Statistical Modeling: Finding a Winning System

Brian’s picks went 0-2 on Sunday, making his record so far in the NCAA tournament a combined 2-7. So what does Brian’s 2-7 win-loss record tell us about his handicapping system? Very little. It’s not possible to determine the long term advantage of Brian’s system based on a tiny sample of 9 picks. Evaluating a handicapping system based on 9 picks is like trying to assess if a coin is biased after only 9 flips. Even in games or ventures that present the opportunity for skilled and knowledgeable players/investors to gain an edge, natural variability has much to do with what happens in the short and mid-term. Given a large enough sample size however, it is possible to determine if a system or hypothesis is valid.

Blackjack has an inherent advantage over sports handicapping and financial trading in that the system for winning at blackjack is black and white and has been proven for more than 40 years. Back in 1959, Professor Ed Thorp had a hypothesis that blackjack could be beat. Thorp formulated and tested his system using the supercomputers at MIT. Computer simulations played out millions of blackjack hands, and confirmed that basic strategy is the optimal playing strategy and that card counting yields a long term advantage for players. The validity and effectiveness of card counting has been irrefutably proven; when most blackjack players fall short it is due to a lack of knowledge or a lack in skill in applying the system.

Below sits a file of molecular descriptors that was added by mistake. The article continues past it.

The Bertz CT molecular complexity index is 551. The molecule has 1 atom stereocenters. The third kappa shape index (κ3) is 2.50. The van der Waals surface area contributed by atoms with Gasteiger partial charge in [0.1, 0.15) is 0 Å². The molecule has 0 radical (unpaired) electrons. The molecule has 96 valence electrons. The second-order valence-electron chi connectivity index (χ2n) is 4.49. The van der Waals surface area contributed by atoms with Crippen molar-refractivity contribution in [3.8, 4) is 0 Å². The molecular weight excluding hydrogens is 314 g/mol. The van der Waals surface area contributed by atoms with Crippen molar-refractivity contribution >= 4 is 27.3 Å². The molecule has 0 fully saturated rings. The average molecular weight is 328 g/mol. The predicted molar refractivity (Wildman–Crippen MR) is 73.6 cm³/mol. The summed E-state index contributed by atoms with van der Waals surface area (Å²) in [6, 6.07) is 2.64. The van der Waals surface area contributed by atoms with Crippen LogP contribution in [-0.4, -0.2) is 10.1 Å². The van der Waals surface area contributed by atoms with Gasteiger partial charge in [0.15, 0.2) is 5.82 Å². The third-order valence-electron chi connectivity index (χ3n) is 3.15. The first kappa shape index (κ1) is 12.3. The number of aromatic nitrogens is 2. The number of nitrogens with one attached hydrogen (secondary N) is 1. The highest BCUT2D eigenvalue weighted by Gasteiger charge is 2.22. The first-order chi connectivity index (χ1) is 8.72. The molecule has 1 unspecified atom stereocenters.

For those who wish to make sports handicapping or financial trading a profession, a model must be built and then tested to determine if it will make money. The keys to building a successful model are developing a hypothesis, testing the hypothesis by crunching numbers using an ample and reliable database, defining a model, and back-testing the model by applying it to historical data to see if it’s profitable. The goal is to arrive at the predictors which forecast future outcomes such as final scores and market movements. Even if back-testing the model indicates profitability there is a possibility the model may no longer be as profitable or viable at all. Since the back-testing is based on past data, Vegas line makers may now take the predictive model into account or the stock market may have adjusted to the market bias. This is an issue that does not apply to blackjack since the variables (house rules and conditions) are very easy to account for when determining the value of a a particular game. In future posts we will explore in more detail how to build predictive models.